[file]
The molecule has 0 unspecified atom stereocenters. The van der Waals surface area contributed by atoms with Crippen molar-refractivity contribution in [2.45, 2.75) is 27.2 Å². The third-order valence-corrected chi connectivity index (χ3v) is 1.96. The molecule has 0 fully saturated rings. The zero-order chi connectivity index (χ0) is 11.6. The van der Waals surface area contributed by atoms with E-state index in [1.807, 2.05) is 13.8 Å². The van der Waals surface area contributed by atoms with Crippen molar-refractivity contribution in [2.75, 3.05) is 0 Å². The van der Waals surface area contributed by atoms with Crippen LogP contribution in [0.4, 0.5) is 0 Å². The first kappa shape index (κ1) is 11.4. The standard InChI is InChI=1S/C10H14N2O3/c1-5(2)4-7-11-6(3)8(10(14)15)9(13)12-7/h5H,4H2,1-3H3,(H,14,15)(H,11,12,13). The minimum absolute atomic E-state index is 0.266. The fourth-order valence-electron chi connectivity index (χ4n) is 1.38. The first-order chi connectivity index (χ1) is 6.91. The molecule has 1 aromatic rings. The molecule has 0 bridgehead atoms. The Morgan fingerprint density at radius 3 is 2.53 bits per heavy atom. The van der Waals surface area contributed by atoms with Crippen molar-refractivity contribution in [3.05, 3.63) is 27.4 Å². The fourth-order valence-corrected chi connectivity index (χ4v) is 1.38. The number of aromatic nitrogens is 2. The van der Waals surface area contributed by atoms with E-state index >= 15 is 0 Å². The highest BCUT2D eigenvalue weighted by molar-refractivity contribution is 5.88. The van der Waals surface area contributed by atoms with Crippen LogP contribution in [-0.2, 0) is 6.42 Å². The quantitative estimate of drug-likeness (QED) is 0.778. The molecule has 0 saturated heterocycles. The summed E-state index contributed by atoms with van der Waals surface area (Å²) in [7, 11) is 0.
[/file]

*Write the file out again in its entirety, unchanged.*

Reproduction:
The molecule has 0 unspecified atom stereocenters. The van der Waals surface area contributed by atoms with Crippen molar-refractivity contribution in [2.45, 2.75) is 27.2 Å². The third-order valence-corrected chi connectivity index (χ3v) is 1.96. The molecule has 0 fully saturated rings. The zero-order chi connectivity index (χ0) is 11.6. The van der Waals surface area contributed by atoms with E-state index in [1.807, 2.05) is 13.8 Å². The van der Waals surface area contributed by atoms with Crippen molar-refractivity contribution in [2.75, 3.05) is 0 Å². The van der Waals surface area contributed by atoms with Crippen LogP contribution in [0.4, 0.5) is 0 Å². The first kappa shape index (κ1) is 11.4. The standard InChI is InChI=1S/C10H14N2O3/c1-5(2)4-7-11-6(3)8(10(14)15)9(13)12-7/h5H,4H2,1-3H3,(H,14,15)(H,11,12,13). The minimum absolute atomic E-state index is 0.266. The fourth-order valence-electron chi connectivity index (χ4n) is 1.38. The first-order chi connectivity index (χ1) is 6.91. The molecule has 1 aromatic rings. The molecule has 0 bridgehead atoms. The Morgan fingerprint density at radius 3 is 2.53 bits per heavy atom. The van der Waals surface area contributed by atoms with Crippen molar-refractivity contribution in [3.05, 3.63) is 27.4 Å². The fourth-order valence-corrected chi connectivity index (χ4v) is 1.38. The number of aromatic nitrogens is 2. The van der Waals surface area contributed by atoms with E-state index >= 15 is 0 Å². The highest BCUT2D eigenvalue weighted by molar-refractivity contribution is 5.88. The van der Waals surface area contributed by atoms with Crippen LogP contribution in [-0.2, 0) is 6.42 Å². The quantitative estimate of drug-likeness (QED) is 0.778. The molecule has 0 saturated heterocycles. The summed E-state index contributed by atoms with van der Waals surface area (Å²) in [7, 11) is 0.